The Wet End System consists of Transmitter and Receiver Arrays and Tow Cable assembly. The Transmitter Array is housed in a Vertically stabilised body and is hooked on to the seamless Tow Cable with linear receiver Array. The Launch/Recovery unit consists of a Heavy Duty Winch for Deployment, Retrieval and Stowage of tow cable assembly and Receiver Array and a hydraulically operated robotic handling gears for the launch/recovery of the Vertically stabilised body. The receiver array is linked to the on-board electronics through fibre optic telemetry. The Tow Cable Assy Receiver Array Transmitter Array Launch/Recovery Unit On-board Electronics on-board electronics consists of transmit waveform generators including power amplifiers for generating the acoustic pulse and specific hardware modules for signal processing and display. The system software which resides on the on-board hardware modules implements advanced signal processing algorithms for target detection and localisation and presents the results in innovative display formats.
     
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  7. MKM

    MKM IDF NewBie

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    http://www.grse.nic.in/eoi/EOI_ASW_SWC_R1.pdf
     
  8. GuardianRED

    GuardianRED Captain FULL MEMBER

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  9. Agent_47

    Agent_47 Admin - Blog IDF NewBie

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    How would we know !. Then won the L1 bid not there will be negotiations and then signing.
     
  10. migflug

    migflug FULL MEMBER

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    Last edited: Oct 28, 2017
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  11. Gessler

    Gessler Lt. Colonel Technical Analyst

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    No...that's not P-17A. In fact that's not any Indian ship at all - even the radar mast is not MFSTAR. It's a Thales integrated mast.

    I'm not able to place my finger on which class of ship this is yet...give me a couple minutes.
     
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  12. Gessler

    Gessler Lt. Colonel Technical Analyst

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    This is the real image - designed probably to advertise Thales I-Mast 400.

    Someone just photoshopped "P-17A" on the hull side and put GRSE name under it.

    [​IMG]
     
  13. SR-91

    SR-91 2nd Lieutant FULL MEMBER

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    can we expect flush deck on 17A??
     
  14. Gessler

    Gessler Lt. Colonel Technical Analyst

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    No, not really. But it will be much cleaner than Shivalik hopefully.
     
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  15. Hindustani78

    Hindustani78 2nd Lieutant FULL MEMBER

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    http://www.hindustantimes.com/india...weeper-deal/story-kWUfVjURwROakRYzvLDxXK.html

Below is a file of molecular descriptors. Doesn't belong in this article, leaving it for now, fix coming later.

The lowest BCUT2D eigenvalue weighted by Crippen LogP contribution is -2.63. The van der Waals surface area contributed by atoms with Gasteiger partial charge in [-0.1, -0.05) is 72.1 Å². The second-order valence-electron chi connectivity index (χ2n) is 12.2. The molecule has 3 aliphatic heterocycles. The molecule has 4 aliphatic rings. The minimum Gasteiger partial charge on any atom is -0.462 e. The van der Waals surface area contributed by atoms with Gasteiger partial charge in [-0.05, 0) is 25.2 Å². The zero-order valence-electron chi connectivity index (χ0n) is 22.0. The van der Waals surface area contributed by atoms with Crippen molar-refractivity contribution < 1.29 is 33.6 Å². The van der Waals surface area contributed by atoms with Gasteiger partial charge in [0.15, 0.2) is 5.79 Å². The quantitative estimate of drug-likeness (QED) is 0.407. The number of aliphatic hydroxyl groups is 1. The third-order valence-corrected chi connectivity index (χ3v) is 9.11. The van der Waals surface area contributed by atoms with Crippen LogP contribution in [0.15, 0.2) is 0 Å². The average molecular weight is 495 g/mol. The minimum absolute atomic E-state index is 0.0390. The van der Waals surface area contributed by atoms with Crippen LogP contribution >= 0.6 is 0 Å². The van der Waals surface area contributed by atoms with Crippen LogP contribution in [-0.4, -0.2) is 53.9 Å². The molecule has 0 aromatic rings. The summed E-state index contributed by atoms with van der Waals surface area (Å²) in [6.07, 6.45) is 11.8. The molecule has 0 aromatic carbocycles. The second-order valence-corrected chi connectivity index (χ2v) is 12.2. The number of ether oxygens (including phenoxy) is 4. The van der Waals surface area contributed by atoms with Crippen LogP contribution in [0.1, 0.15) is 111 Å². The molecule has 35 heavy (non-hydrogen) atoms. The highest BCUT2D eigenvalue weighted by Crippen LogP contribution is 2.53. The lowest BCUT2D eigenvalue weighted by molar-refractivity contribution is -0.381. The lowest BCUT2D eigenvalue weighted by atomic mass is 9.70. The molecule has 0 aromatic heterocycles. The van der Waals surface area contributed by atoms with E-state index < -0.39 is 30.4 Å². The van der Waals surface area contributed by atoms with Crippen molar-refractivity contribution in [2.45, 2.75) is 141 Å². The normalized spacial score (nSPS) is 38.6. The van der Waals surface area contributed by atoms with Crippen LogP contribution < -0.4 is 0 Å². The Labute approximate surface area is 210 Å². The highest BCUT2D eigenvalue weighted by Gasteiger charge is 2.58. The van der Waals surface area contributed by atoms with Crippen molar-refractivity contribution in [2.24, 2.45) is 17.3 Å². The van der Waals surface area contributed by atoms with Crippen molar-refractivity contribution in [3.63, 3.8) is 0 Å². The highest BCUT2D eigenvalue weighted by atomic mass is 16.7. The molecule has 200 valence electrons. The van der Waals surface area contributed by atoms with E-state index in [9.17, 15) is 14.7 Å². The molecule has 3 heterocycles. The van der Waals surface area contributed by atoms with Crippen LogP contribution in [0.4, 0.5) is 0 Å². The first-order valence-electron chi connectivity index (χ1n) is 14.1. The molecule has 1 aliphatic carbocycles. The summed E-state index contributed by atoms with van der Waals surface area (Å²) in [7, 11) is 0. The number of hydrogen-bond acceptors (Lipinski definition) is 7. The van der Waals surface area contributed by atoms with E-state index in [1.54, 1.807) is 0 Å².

Navies deploy minesweepers to secure harbours by locating and destroying mines.
    india Updated: Nov 19, 2017 23:47 IST
    Hindustan Times, New Delhi
    [​IMG]
    Twelve mine-counter measure vessels (MCMVs) are to be built at Goa Shipyard Limited in collaboration with Korea‘s Kangnam Corporation under the Make in India programme.(File Photo/For Representation Only)

    A Rs 32,640-crore project to fill gaps in the navy’s mine warfare capability has hit commercial complications, with India and South Korea struggling to hammer out a deal to build mine-counter measure vessels (MCMVs, or minesweepers) in the country, Hindustan Times has learnt.

    Navies deploy minesweepers to secure harbours by locating and destroying mines.

    Twelve MCMVs are to be built at Goa Shipyard Limited (GSL) in collaboration with Korea‘s Kangnam Corporation under the Make in India programme.

    India was hoping to sign the contract in August 2016.

    “Some commercial issues have delayed the deal. We are working diligently to resolve those issues,” GSL chairman Rear Admiral Shekhar Mital told HT. “It is important to address each other’s concerns in such complex programmes.”

    The navy needs to swiftly scale up its mine warfare capability.

    Its present mine counter-measure force consists of six vessels bought from the erstwhile Soviet Union in the late 1970s. Navy officers said the force requires an estimated 24 minesweepers to secure major harbours in the country.

    The scenario is likely to worsen in the coming years as the existing minesweeper fleet is on its way to be decommissioned by next year.

    The navy would be without a single minesweeper till 2021, warned a March 2017 parliamentary report on the alarming decline in naval force levels. Navy sources said any further delay in closing the deal would mean that the navy could be without minesweepers even beyond 2021.

    The construction of the first vessel is supposed to begin in April 2018, and deliveries of all 12 MCMVs are to be completed between 2021 and 2026. The vessels are expected to have 60% indigenous content.

    GSL has spent hundreds of crores on creating infrastructure to kick off construction of the vessels.

    Facilities have been created for building glass-reinforced plastic hulls, a design that reduces the ship’s magnetic signature and allows safer navigation through waters that are mined. These underwater weapons can detonate on contact, or be activated by magnetic and acoustic signatures.